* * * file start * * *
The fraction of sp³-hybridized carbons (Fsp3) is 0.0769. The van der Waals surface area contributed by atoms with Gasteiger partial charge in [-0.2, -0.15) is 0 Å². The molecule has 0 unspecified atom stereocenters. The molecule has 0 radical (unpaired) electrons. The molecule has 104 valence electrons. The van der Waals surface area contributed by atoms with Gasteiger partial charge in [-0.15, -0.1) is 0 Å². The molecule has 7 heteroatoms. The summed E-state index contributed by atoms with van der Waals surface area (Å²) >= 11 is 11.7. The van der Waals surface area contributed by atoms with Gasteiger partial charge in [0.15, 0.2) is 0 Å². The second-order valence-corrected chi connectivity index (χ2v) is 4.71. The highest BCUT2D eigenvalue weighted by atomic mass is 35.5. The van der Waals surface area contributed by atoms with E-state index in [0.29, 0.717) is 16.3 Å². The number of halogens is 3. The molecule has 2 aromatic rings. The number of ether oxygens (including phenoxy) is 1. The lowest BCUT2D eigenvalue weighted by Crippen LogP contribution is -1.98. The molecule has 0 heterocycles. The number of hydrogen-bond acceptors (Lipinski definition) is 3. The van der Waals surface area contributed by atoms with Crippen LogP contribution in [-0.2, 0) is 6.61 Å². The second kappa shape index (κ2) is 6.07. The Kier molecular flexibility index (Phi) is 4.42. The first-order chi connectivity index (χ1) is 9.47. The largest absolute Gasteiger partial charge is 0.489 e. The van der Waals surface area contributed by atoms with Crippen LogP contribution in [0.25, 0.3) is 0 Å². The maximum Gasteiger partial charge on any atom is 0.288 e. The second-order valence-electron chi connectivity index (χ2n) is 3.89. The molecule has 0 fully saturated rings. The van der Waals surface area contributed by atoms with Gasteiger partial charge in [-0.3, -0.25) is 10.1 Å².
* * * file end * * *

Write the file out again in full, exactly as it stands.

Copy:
The fraction of sp³-hybridized carbons (Fsp3) is 0.0769. The van der Waals surface area contributed by atoms with Gasteiger partial charge in [-0.2, -0.15) is 0 Å². The molecule has 0 unspecified atom stereocenters. The molecule has 0 radical (unpaired) electrons. The molecule has 104 valence electrons. The van der Waals surface area contributed by atoms with Gasteiger partial charge in [-0.15, -0.1) is 0 Å². The molecule has 7 heteroatoms. The summed E-state index contributed by atoms with van der Waals surface area (Å²) >= 11 is 11.7. The van der Waals surface area contributed by atoms with Gasteiger partial charge in [0.15, 0.2) is 0 Å². The second-order valence-corrected chi connectivity index (χ2v) is 4.71. The highest BCUT2D eigenvalue weighted by atomic mass is 35.5. The van der Waals surface area contributed by atoms with E-state index in [0.29, 0.717) is 16.3 Å². The number of halogens is 3. The molecule has 2 aromatic rings. The number of ether oxygens (including phenoxy) is 1. The lowest BCUT2D eigenvalue weighted by Crippen LogP contribution is -1.98. The molecule has 0 heterocycles. The number of hydrogen-bond acceptors (Lipinski definition) is 3. The van der Waals surface area contributed by atoms with Crippen LogP contribution in [-0.2, 0) is 6.61 Å². The second kappa shape index (κ2) is 6.07. The Kier molecular flexibility index (Phi) is 4.42. The first-order chi connectivity index (χ1) is 9.47. The largest absolute Gasteiger partial charge is 0.489 e. The van der Waals surface area contributed by atoms with Crippen LogP contribution in [0.25, 0.3) is 0 Å². The maximum Gasteiger partial charge on any atom is 0.288 e. The second-order valence-electron chi connectivity index (χ2n) is 3.89. The molecule has 0 fully saturated rings. The van der Waals surface area contributed by atoms with Gasteiger partial charge in [-0.3, -0.25) is 10.1 Å².